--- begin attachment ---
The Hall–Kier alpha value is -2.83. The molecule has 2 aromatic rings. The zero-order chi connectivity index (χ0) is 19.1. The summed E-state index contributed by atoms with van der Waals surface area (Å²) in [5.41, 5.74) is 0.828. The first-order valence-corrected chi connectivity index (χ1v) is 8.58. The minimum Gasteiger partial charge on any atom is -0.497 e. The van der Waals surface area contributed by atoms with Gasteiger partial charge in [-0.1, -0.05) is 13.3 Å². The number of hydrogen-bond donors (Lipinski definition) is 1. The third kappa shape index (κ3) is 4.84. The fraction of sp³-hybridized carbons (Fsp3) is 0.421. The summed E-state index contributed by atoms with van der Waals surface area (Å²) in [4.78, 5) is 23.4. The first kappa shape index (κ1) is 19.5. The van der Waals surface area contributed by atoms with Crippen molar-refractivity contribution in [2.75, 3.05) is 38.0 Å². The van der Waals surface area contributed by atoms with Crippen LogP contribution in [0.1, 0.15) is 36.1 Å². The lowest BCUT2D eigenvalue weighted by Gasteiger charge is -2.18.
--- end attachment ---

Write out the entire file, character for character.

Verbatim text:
The Hall–Kier alpha value is -2.83. The molecule has 2 aromatic rings. The zero-order chi connectivity index (χ0) is 19.1. The summed E-state index contributed by atoms with van der Waals surface area (Å²) in [5.41, 5.74) is 0.828. The first-order valence-corrected chi connectivity index (χ1v) is 8.58. The minimum Gasteiger partial charge on any atom is -0.497 e. The van der Waals surface area contributed by atoms with Gasteiger partial charge in [-0.1, -0.05) is 13.3 Å². The number of hydrogen-bond donors (Lipinski definition) is 1. The third kappa shape index (κ3) is 4.84. The fraction of sp³-hybridized carbons (Fsp3) is 0.421. The summed E-state index contributed by atoms with van der Waals surface area (Å²) in [4.78, 5) is 23.4. The first kappa shape index (κ1) is 19.5. The van der Waals surface area contributed by atoms with Crippen molar-refractivity contribution in [2.75, 3.05) is 38.0 Å². The van der Waals surface area contributed by atoms with Crippen LogP contribution in [0.1, 0.15) is 36.1 Å². The lowest BCUT2D eigenvalue weighted by Gasteiger charge is -2.18.